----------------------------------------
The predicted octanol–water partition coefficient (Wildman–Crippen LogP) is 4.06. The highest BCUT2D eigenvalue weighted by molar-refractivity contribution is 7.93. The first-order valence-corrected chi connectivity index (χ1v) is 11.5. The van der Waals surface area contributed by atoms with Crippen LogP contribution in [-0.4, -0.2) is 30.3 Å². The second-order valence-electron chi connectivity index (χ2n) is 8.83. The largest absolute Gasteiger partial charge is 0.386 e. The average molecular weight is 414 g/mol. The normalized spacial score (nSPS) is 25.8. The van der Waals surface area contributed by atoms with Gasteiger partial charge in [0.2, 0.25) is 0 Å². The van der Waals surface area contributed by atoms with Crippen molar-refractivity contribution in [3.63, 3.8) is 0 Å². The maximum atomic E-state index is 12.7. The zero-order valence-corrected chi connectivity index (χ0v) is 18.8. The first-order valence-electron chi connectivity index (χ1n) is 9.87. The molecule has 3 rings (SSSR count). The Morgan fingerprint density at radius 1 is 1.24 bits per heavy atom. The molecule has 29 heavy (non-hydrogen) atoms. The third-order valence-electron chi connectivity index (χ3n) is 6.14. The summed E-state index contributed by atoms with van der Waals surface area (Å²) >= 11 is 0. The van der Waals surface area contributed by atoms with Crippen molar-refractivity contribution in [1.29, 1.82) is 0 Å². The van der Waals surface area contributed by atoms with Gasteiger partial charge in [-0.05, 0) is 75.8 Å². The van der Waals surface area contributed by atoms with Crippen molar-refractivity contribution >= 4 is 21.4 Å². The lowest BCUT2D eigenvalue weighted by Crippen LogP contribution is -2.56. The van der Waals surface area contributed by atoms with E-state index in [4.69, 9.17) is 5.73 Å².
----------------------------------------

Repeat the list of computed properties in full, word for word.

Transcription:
The predicted octanol–water partition coefficient (Wildman–Crippen LogP) is 4.06. The highest BCUT2D eigenvalue weighted by molar-refractivity contribution is 7.93. The first-order valence-corrected chi connectivity index (χ1v) is 11.5. The van der Waals surface area contributed by atoms with Crippen LogP contribution in [-0.4, -0.2) is 30.3 Å². The second-order valence-electron chi connectivity index (χ2n) is 8.83. The largest absolute Gasteiger partial charge is 0.386 e. The average molecular weight is 414 g/mol. The normalized spacial score (nSPS) is 25.8. The van der Waals surface area contributed by atoms with Gasteiger partial charge in [0.2, 0.25) is 0 Å². The van der Waals surface area contributed by atoms with Crippen molar-refractivity contribution in [3.63, 3.8) is 0 Å². The maximum atomic E-state index is 12.7. The zero-order valence-corrected chi connectivity index (χ0v) is 18.8. The first-order valence-electron chi connectivity index (χ1n) is 9.87. The molecule has 3 rings (SSSR count). The Morgan fingerprint density at radius 1 is 1.24 bits per heavy atom. The molecule has 29 heavy (non-hydrogen) atoms. The third-order valence-electron chi connectivity index (χ3n) is 6.14. The summed E-state index contributed by atoms with van der Waals surface area (Å²) >= 11 is 0. The van der Waals surface area contributed by atoms with Crippen molar-refractivity contribution in [1.29, 1.82) is 0 Å². The van der Waals surface area contributed by atoms with Gasteiger partial charge in [-0.05, 0) is 75.8 Å². The van der Waals surface area contributed by atoms with Crippen molar-refractivity contribution >= 4 is 21.4 Å². The lowest BCUT2D eigenvalue weighted by Crippen LogP contribution is -2.56. The van der Waals surface area contributed by atoms with E-state index in [4.69, 9.17) is 5.73 Å².